There will be plenty to go around. (0)

Anonymous Coward | about 2 years ago | (#41941789)

Most of the people live in coastal areas. Apparently global warming is going to melt all the glaciers and flood them all out and drown them any day now.

Everybody freeze! (1)

xdor (1218206) | about 2 years ago | (#41941797)

"Give us your money or no more Starbucks!"

Call me when Diet Coke is endangered (4, Funny)

Andy Prough (2730467) | about 2 years ago | (#41941845)

then I'll start bicycling to work.

Re:Call me when Diet Coke is endangered (1)

guises (2423402) | about 2 years ago | (#41942051)

As long as that's caffeine free diet coke, you're probably okay.

Yeah, that doesn't work for me. (1)

Andy Prough (2730467) | about 2 years ago | (#41942071)

Where's that stupid bike now? Doesn't anyone ever clean this stinkin garage??

Caffeine-free, lol. (0)

Anonymous Coward | about 2 years ago | (#41942239)

The way it works is drinks are chemically decaffeinated, they are not "made that way."

That's 70 years away. (0, Troll)

Gordonjcp (186804) | about 2 years ago | (#41941861)

By then the magic carbon pixie believers will be back round to global cooling again, and climate change will be making it so cold we'll have to grow potatoes in greenhouses.

No more coffee? (0)

Anonymous Coward | about 2 years ago | (#41941863)

And nothing of value will be lost.

One of the sillier FUD articles (5, Insightful)

argStyopa (232550) | about 2 years ago | (#41941867)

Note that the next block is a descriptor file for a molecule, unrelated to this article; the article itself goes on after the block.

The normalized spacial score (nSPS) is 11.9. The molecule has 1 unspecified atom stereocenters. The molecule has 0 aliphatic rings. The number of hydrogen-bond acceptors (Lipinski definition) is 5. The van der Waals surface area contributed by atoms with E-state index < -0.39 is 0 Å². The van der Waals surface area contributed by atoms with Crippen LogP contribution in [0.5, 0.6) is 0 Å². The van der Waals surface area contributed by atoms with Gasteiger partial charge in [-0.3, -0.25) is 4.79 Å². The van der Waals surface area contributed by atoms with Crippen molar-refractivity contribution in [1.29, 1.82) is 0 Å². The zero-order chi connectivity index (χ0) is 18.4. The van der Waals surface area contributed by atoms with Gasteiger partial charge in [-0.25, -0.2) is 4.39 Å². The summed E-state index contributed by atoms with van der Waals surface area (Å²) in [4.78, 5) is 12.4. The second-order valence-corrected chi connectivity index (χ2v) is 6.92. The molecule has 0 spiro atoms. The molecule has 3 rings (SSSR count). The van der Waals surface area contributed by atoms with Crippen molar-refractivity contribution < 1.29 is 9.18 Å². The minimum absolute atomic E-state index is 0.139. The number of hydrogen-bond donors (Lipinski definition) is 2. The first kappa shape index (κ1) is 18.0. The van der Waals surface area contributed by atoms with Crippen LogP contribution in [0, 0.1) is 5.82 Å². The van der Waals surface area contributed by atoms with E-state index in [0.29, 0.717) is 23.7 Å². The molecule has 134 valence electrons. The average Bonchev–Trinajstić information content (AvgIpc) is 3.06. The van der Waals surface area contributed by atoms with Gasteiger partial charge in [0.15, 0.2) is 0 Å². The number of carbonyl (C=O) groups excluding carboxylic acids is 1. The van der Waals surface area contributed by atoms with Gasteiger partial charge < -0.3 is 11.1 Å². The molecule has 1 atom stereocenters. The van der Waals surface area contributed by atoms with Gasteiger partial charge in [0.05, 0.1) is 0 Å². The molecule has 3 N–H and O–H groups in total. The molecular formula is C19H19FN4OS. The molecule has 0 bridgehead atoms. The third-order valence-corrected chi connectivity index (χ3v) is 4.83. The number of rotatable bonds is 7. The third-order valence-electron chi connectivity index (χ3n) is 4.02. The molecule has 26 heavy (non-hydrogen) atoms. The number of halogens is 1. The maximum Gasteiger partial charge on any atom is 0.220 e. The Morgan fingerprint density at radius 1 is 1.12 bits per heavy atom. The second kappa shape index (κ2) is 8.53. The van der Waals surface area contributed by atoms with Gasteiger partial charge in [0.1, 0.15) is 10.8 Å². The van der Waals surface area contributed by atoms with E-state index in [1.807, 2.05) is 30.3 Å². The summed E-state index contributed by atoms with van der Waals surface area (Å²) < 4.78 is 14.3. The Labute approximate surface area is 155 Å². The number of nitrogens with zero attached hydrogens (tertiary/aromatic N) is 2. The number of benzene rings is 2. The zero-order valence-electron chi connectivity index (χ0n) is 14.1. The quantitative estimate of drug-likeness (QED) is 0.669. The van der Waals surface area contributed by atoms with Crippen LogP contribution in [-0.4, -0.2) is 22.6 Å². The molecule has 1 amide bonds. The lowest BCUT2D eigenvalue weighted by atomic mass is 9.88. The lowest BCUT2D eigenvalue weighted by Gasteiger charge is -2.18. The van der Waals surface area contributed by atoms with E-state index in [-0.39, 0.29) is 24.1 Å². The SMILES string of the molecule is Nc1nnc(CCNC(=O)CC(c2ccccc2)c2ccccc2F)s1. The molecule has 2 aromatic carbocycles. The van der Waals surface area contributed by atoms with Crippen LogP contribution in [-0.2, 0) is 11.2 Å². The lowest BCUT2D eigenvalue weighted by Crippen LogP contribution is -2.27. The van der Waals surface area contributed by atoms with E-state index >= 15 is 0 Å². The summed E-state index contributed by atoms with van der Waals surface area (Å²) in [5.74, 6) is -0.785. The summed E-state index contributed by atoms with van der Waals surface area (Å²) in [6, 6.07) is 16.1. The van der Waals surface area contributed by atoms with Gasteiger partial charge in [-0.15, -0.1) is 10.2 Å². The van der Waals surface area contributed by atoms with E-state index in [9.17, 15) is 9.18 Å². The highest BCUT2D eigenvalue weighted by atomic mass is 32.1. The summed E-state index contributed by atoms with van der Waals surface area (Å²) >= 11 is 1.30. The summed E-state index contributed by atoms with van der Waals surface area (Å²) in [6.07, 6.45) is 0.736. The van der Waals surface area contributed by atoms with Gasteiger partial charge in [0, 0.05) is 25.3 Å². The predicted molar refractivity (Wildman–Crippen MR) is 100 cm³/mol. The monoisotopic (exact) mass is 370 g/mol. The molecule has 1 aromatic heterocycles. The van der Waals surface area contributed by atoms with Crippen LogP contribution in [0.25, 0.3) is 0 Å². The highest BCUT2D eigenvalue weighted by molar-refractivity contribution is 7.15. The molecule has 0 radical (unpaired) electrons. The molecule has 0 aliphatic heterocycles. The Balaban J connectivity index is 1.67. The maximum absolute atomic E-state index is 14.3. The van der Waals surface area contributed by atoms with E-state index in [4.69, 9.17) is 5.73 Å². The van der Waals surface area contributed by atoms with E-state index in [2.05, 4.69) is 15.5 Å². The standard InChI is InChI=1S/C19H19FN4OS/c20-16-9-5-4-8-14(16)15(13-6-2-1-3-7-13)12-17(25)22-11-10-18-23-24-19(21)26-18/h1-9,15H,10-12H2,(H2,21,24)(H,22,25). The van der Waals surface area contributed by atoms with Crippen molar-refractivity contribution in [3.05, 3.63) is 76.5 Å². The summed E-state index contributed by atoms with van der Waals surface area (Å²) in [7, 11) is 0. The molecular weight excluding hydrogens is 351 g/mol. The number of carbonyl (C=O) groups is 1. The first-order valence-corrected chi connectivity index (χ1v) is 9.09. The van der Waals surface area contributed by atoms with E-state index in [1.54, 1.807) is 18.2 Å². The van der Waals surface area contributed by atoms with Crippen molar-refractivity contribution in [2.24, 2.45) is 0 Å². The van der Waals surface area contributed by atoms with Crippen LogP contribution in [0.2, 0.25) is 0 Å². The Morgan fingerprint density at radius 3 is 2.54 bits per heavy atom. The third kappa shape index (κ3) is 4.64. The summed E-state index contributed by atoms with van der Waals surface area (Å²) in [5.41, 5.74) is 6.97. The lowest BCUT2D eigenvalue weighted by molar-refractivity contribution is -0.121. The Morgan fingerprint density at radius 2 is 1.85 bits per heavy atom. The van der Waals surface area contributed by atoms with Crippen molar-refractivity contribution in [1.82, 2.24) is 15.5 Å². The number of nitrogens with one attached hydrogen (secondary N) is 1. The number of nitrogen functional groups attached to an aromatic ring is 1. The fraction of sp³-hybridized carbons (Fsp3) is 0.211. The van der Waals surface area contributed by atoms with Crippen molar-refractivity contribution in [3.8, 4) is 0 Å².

Look at a map of the world.
It doesn't take a rocket scientist to understand that as agricultural regions shift poleward even slightly, the amount of arable land favorable to crop-growing will greatly increase.

Moreover, I recall from the 1970s concerns that the breadbasket areas of the US were going to be 'exhausted' by the intensive farming (which hasn't happened, but let's go with it)...warming of the climate, shifting optimal growing regions northward in the US will essentially 'open' virgin lands barely farmed for more intensive processes like multiple crops per year. One would suspect that as some particular, marginal soil fades from viability to grow a specific species of coffee, others will be discovered.

To suggest it's going to be "extinct" is just FUD like claiming redheads will be extinct....something so obviously tragic that everyone will be "inspired to action" without really thinking about it.

Re:One of the sillier FUD articles (1)

Anonymous Coward | about 2 years ago | (#41942021)

While I applaud you for not reading the article, as is tradition here, it hurts your argument. The big problem here is that wild (!) coffee won't be around anymore which is necessary for the long-term survival of farmed coffee. Coffee grows within an incredibly narrow band around the equator so it's quite the special case as far as crops go. We won't just "discover" new species of coffee that we haven't yet, I'm not sure where this argument came from. Just because of some misguided alarmist past reporting you are ignoring something that might have merit - that's not how science works.

Re:One of the sillier FUD articles (0)

Anonymous Coward | about 2 years ago | (#41942091)

The 'action' you speak of has already begun. Just like every other commodiy traded, well heeled speculators will drive prices up with wild tales of fear and the banksters will amass more wealth. Viva Gramm, Leach & Bliley!

Re:One of the sillier FUD articles (0)

Anonymous Coward | about 2 years ago | (#41942225)

To suggest it's going to be "extinct" is just FUD like claiming redheads will be extinct....something so obviously tragic that everyone will be "inspired to action" without really thinking about it.

Whew, thanks for saving me there! For a second I almost considered recycling!

Requisite Dilbert cartoon (2)

cinghiale (2269602) | about 2 years ago | (#41941875)

Re:Requisite Dilbert cartoon (1)

Anonymous Coward | about 2 years ago | (#41942103)